Beef Bone Broth

OK so I have made my own stock before with chicken and turkey, but I was more intimidated to make beef bone broth. With the chilly temps today and a few little ones needing an extra immunity boost, I knew it was time to just jump in and get this going! Our pediatrician highly recommended that we incorporate homemade bone broth into our diets on a regular basis, so here we go! I followed a lot of the steps from this recipe from Nourished Kitchen http://nourishedkitchen.com/beef-stock-recipe/

I started out with 9 lbs of assorted organically raised beef bone parts. I consulted the farmer directly on this since I figured he’d be a pretty good resource. I had a bag of oxtails, a few feet (cross-cut), several split marrow, a hefty beef shank with a little meat on it, and a few other things I should have written down. So I pulled out my massive roasting dish, set the oven to 400 degrees, drizzled olive oil down and put all that in the oven for a bit.

The best thing is to save a bag full of veggie ‘scraps’ for your broth as you chop veggies for meal prepping. I hadn’t been saving them up to this point, so for my first attempt I just chopped a few bunches of organic celery and used the ends and leafy parts, threw in a bag of organic carrots, several organic onions and about a pint of organic mushrooms. Roasting veggies makes them taste AMAZING, so why not do that with the stock, right? I threw all these chunked up veggies onto the top of the bones and let it all roast together. I left them in for about an hour and a half (until I knew I had to move on to the next step and still make it to bed at a decent hour).

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This is the part I don’t have an exact science for, since the bones and amounts that I have are so different each time. I have a massive stock pot so I pulled that out onto the stove and then got out my large crock pot as a back-up simmering station.

I divided all of the roasting pan goodies into the stock pot and crock pot, filled them both up with water and brought it to a boil. Once it was boiling, turned it down to a simmer and added in 2 Tbsp of organic apple cider vinegar and a dash of cinnamon (because I cannot make a beef dish without it lately). I’m obsessed with cinnamon.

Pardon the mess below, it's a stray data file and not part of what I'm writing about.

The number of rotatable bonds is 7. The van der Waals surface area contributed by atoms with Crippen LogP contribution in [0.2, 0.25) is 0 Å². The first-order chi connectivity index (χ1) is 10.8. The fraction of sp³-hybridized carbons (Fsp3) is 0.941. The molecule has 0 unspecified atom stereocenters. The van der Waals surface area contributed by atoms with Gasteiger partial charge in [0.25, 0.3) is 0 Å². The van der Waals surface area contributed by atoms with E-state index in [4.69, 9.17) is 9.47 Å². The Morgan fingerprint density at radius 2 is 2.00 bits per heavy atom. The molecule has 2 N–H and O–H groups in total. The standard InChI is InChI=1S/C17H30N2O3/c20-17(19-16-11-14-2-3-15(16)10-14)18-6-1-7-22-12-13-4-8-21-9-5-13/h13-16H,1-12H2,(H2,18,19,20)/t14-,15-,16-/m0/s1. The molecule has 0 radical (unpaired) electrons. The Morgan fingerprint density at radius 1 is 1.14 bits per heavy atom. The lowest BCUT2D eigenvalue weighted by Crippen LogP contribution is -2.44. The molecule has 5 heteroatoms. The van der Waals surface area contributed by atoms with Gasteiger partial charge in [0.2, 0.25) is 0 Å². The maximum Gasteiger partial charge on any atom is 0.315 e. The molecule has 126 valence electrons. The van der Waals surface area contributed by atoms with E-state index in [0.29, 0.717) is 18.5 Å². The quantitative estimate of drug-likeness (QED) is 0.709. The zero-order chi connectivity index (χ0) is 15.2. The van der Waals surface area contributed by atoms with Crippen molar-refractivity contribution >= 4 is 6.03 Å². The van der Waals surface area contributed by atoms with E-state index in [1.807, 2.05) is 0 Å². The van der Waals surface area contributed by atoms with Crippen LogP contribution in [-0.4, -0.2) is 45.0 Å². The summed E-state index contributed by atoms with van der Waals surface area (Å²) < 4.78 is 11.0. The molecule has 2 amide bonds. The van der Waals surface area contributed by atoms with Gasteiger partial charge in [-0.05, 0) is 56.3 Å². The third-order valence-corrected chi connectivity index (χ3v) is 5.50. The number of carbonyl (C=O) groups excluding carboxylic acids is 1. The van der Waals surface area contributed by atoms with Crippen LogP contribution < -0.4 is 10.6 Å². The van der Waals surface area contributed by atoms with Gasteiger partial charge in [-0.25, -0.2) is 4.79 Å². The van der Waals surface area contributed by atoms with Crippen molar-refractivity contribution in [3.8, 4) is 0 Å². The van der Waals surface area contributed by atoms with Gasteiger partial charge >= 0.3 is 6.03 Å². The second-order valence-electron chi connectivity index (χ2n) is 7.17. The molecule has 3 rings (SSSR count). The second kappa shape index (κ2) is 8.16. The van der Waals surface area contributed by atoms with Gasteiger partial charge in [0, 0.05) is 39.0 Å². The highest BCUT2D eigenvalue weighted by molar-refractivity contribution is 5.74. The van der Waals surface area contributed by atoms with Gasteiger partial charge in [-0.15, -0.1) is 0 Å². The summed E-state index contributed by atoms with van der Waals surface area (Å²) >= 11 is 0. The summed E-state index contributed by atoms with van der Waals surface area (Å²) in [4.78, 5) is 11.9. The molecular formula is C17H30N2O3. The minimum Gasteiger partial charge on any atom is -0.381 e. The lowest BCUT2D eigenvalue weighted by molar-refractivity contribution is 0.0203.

Do NOT add salt to your bone broth, as it will condense down and can become too much as the stock thickens. Better to add it to the final dishes as needed when you actually use the broth.

So it has been there on a low simmer all night and the house smells yummy.

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Can’t wait to sip some of this for our lunch today! It is good straight up with a dash of seasoning, or I add it as the base for ALL of my home made soup recipes which we make frequently…especially in these chilly months! Let me know how yours turns out!

Roasted Butternut Squash Soup

Nothing says Happy Halloween like a fresh pot of homemade roasted butternut squash soup!

The more I have learned of the evils of candy (sounds dramatic, but seriously most of the stuff is SO dangerous and wreaks havoc on our systems and especially the kiddos) the more I want the fall festivities to be focused on family, real food and great memories! So Halloween will be dressing up creating costumes, and enjoying our bowl of delicious butternut squash soup while passing out glow sticks to our friends and neighbors.

No sugar highs, no tummy aches, no neurotoxins flooding their bodies, just good real food and fun! They really don’t care about the candy if it is not made to be about that, so for now we’ll go with this!

Delicious homemade butternut squash soup is SO easy with a little advanced prep. The key is to roast the butternut squash a day or two before you need it.

Here’s the recipe:

About 4 small organic butternut squash

To roast, cut the squash in half, scoop out the seeds and roast face down on a baking sheet greased with olive oil for about an 30 min to an hour at high heat (400). Roast until soft. Then scoop the squash out of the skin and discard the skin.

3-4 organic onions, chopped
3-4 tbsp olive oil
32-48 oz organic chicken broth or stock
2 Tbsp chopped garlic
2 tsp ground cinnamon
1-2 cups milk of choice (I used flax seed milk)
2 Tbsp rosemary and thyme infused olive oil (made with essential oils)
Fresh organic dried parsley
Salt and pepper to taste

If you have pre-roasted the squash and just stored it in the fridge, this could not be easier.

Chop the onion and sauté it in the olive oil until caramelized.
Turn burner to low.

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Add 1 large box of chicken stock and the garlic and throw in all the roasted butternut squash.

At this point you can use an immersion blender, or transfer it in batches to a vitamix and purée it all. I add in 1-2 cups of milk and extra stock through this process to get all the good squash purée off the sides of the blender.

Once it is smooth and creamy, add ground cinnamon, drizzle a few Tbsp of the rosemary and thyme olive oil over the top and stir it in. This stuff is liquid GOLD for flavoring all my homemade soups.

Add in salt to taste and grind fresh pepper over the top. Crumble some fresh dried parsley on and enjoy!

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Fruit and veggie wash